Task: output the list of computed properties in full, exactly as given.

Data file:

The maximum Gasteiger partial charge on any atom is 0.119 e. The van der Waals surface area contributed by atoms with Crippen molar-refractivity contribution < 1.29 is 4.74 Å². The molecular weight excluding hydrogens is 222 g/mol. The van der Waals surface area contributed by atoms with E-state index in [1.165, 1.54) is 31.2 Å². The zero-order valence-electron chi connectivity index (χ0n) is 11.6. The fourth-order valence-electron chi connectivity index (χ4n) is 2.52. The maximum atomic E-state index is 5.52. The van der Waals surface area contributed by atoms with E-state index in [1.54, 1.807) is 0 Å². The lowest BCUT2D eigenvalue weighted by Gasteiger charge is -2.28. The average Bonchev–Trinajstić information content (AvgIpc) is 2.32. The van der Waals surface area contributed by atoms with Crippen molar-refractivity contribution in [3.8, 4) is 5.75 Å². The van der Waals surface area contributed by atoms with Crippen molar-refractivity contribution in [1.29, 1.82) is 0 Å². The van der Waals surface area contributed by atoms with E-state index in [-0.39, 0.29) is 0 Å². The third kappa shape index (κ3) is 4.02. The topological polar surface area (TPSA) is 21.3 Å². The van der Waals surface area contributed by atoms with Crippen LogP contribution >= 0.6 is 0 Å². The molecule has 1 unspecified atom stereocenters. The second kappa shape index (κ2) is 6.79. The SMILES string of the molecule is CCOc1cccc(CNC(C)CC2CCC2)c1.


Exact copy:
The maximum Gasteiger partial charge on any atom is 0.119 e. The van der Waals surface area contributed by atoms with Crippen molar-refractivity contribution < 1.29 is 4.74 Å². The molecular weight excluding hydrogens is 222 g/mol. The van der Waals surface area contributed by atoms with E-state index in [1.165, 1.54) is 31.2 Å². The zero-order valence-electron chi connectivity index (χ0n) is 11.6. The fourth-order valence-electron chi connectivity index (χ4n) is 2.52. The maximum atomic E-state index is 5.52. The van der Waals surface area contributed by atoms with E-state index in [1.54, 1.807) is 0 Å². The lowest BCUT2D eigenvalue weighted by Gasteiger charge is -2.28. The average Bonchev–Trinajstić information content (AvgIpc) is 2.32. The van der Waals surface area contributed by atoms with Crippen molar-refractivity contribution in [3.8, 4) is 5.75 Å². The van der Waals surface area contributed by atoms with Crippen molar-refractivity contribution in [1.29, 1.82) is 0 Å². The van der Waals surface area contributed by atoms with E-state index in [-0.39, 0.29) is 0 Å². The third kappa shape index (κ3) is 4.02. The topological polar surface area (TPSA) is 21.3 Å². The van der Waals surface area contributed by atoms with Crippen LogP contribution >= 0.6 is 0 Å². The molecule has 1 unspecified atom stereocenters. The second kappa shape index (κ2) is 6.79. The SMILES string of the molecule is CCOc1cccc(CNC(C)CC2CCC2)c1.